Berrange applied to the Courts for his name to be removed from the Liquidator’s list on the basis that he was no longer, was not for many years been, a communist and had not taken part in any Communist activity for many years now. He supported his statement with the fact that when his “banning” order expired in or about 1955 it was not renewed and that towards the end of 1959 a tourist passport had been issued to him by the authorities, with the approval of the Security Police.

He stated, further, that he had not for many years been, a member of any political organization, although his sympathies were with all organizations that endeavoured to establish democracy in the country.

A reconstituted communist party, now known as the South African Communist Party (SACP), commenced operations. From 1953 onward, the SACP successfully operated as a clandestine party in accord with the guidelines laid down at its inaugural meeting. Apparently, no one who was a member of the SACP revealed its existence and no one was prosecuted for membership in the SACP.

Arthur Goldreich and Harold Wolpe, following their arrest at Lilliesleaf Farm, escaped from the Fort prison in Johannesburg while on remand, after bribing a prison guard. After hiding in various safe houses for two months they escaped to Swaziland dressed as priests with the aid of Manni Brown who posed as a tour operator as a cover to deliver weapons to the ANC. From Swaziland, Vernon Berrange was to charter a plane to take them on to Lobatse, a small town in southeastern Botswana.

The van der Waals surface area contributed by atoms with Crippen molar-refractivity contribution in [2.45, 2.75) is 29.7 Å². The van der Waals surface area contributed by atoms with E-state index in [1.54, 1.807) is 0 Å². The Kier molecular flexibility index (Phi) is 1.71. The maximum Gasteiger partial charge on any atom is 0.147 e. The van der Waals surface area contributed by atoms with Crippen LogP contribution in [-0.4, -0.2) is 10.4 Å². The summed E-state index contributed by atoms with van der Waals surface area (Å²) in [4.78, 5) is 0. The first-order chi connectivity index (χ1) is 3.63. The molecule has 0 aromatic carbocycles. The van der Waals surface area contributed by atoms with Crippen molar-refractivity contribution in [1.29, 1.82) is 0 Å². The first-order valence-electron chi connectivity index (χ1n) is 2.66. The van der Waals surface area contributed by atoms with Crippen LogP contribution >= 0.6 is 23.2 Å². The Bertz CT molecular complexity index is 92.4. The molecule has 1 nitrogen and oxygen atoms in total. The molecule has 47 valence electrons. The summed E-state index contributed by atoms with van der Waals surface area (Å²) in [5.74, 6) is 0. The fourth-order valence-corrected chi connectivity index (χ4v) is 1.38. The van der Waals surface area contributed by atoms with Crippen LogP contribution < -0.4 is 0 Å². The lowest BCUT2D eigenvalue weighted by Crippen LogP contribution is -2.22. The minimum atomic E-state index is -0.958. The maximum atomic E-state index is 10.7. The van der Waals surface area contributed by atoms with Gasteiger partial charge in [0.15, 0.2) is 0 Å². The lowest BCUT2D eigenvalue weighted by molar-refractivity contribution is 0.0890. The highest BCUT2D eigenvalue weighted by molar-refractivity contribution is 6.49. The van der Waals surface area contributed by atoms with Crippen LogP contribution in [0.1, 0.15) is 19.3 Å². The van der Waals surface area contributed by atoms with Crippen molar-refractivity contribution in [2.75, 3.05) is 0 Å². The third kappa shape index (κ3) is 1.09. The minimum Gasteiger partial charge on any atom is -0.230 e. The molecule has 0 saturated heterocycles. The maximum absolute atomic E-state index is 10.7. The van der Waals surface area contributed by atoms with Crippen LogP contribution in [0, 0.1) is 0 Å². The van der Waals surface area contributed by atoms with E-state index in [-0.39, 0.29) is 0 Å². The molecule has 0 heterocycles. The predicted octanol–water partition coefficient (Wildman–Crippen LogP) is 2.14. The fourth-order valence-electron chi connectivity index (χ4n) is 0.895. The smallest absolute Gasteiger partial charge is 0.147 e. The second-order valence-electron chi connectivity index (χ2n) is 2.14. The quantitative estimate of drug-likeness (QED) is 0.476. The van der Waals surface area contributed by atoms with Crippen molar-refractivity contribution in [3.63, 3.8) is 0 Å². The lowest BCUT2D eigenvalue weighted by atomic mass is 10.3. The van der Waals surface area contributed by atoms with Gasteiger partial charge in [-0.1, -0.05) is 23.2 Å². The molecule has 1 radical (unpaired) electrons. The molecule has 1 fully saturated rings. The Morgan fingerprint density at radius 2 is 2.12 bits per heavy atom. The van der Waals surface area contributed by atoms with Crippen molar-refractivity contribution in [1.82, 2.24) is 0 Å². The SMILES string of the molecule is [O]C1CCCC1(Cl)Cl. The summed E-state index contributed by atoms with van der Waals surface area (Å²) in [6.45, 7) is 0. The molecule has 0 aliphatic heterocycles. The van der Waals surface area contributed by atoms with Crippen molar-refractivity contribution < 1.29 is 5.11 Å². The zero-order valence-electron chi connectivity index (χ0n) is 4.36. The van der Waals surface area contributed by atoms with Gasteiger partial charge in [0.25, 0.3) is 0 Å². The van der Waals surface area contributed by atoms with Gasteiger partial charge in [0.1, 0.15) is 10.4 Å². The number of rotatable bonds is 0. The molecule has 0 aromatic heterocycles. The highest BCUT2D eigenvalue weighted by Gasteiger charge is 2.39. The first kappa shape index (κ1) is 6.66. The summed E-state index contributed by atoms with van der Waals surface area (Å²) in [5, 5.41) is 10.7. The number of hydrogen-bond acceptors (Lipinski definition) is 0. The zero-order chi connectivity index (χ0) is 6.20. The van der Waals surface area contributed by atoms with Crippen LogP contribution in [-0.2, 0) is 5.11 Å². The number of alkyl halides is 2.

Banning orders were served on him and he left for Swaziland. He often returned to South Africa to receive medical treatment. The Security Police kept him under constant surveillance on such occasions.

When Berrange visited Johannesburg, he stayed in a house in Berea. A Security Police officer, Paul Erasmus, who applied to the Truth and Reconciliation Committee (TRC) for amnesty, would obtain a skeleton key and enter the house as soon as Berrange would leave the premises. He examined notes and addresses, looked for documents and pamphlets rearranged clothing to make it obvious that he was under constant surveillance and that the police could enter the house whenever it pleased them. Erasmus tried to make his stay as uncomfortable as possible. He swopped labels on medicine bottles but did it in such a way that it would be obvious e.g. put the label for pills on a bottle containing liquid. He had no intention to harm or kill Mr Berrange but wanted it to be obvious that there had been tampering with the medicine. The objective was to make him suspicious and to discourage him from returning to the South Africa, which in fact resulted.

Amnesty was granted to Erasmus in respect of acts related to the entry of the premises where Berrange stayed and the tampering with his clothing during 1981 at Berea, Johannesburg.

Advocate Vernon Celliers Berrange (QC) passed away on 14 September 1983 in Swaziland.

On 27 April 2010, the South African Government conferred (posthumously) The Order of the Companions of OR Tambo in Silver on Advocate Vernon Berrange for his contribution to the struggle against racial oppression in South Africa.